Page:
Background: The catechol-O-methyltransferase (COMT) modulates dopaminergic neurotransmission in the prefrontal cortex as well as in the mesolimbic reward system. Since the reward system mediates addictive behavior, the COMT gene is a strong candidate gene regarding the pathophysiology of tobacco dependence and smoking behavior. Because of rather conflicting results in previous studies, the purpose of the present study was to test for association between a functional genetic variant in the COMT gene (single nucleotide polymorphism [SNP] rs4680) and tobacco smoking behavior. Methods: In a population-based case-control multicenter study designed for tobacco addiction research, a total of 551 current smokers of European ancestry and 548 age-matched healthy volunteers (never-smokers) were genotyped for SNP rs4680 and extensively characterized concerning their smoking behavior. Results: We found no association between smoking status and SNP rs4680 genotype nor did we find a significant association to the degree of tobacco dependence. Conclusions: Although prefrontal cortical and ventral striatal activity are highly relevant for addictive behavior, and under partial control of COMT rs4680 genotype, no association between COMT and smoking behavior was observed. Other genetic variants may account for the high heritability of behavioral smoking phenotypes.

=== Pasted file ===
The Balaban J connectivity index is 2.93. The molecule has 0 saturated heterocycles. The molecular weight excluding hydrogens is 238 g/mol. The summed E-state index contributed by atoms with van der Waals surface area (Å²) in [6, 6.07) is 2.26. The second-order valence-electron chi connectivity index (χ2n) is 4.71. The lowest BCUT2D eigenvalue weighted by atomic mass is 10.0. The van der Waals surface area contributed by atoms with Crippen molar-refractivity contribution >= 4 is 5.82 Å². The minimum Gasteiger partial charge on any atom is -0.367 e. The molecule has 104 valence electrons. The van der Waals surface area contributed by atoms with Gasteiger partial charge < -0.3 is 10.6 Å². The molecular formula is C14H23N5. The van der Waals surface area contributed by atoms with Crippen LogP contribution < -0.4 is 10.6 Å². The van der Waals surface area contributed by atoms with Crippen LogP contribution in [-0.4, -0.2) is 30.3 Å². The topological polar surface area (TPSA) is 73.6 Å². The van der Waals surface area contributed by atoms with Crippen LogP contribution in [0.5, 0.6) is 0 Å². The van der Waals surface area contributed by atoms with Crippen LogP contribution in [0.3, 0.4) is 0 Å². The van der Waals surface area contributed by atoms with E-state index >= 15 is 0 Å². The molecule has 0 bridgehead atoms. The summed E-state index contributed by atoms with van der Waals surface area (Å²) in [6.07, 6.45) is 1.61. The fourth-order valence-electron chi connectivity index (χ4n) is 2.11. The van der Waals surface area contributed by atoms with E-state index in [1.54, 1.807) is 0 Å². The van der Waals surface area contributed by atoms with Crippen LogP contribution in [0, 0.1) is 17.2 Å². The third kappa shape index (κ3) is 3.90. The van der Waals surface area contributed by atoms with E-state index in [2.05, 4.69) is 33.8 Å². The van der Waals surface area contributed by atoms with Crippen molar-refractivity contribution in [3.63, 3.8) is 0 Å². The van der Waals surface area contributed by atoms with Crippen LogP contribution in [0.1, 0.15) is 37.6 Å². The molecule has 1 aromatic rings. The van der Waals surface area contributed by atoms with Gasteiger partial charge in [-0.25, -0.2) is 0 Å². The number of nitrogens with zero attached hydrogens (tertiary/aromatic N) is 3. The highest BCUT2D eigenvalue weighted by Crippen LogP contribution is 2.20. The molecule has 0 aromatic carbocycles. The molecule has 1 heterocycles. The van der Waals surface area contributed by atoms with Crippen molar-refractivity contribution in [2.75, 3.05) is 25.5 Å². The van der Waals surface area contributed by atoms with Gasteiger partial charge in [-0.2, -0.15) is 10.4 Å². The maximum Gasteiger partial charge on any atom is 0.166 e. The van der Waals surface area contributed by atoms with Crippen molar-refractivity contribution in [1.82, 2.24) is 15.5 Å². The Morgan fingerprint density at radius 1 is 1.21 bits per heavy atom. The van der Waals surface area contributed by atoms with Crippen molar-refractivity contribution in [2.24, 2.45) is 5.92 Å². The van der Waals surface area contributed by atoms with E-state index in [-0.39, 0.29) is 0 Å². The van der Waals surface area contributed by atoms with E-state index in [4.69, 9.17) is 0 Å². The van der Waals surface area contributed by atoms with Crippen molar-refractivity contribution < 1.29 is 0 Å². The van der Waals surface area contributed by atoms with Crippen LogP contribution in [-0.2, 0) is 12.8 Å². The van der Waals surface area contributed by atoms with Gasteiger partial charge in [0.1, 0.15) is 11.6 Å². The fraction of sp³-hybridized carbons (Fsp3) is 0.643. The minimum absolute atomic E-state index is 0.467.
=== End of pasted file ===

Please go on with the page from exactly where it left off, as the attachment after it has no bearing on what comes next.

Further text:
Research Areas and Centers
- Academic Focus: Center for Brain, Behavior and Metabolism (CBBM)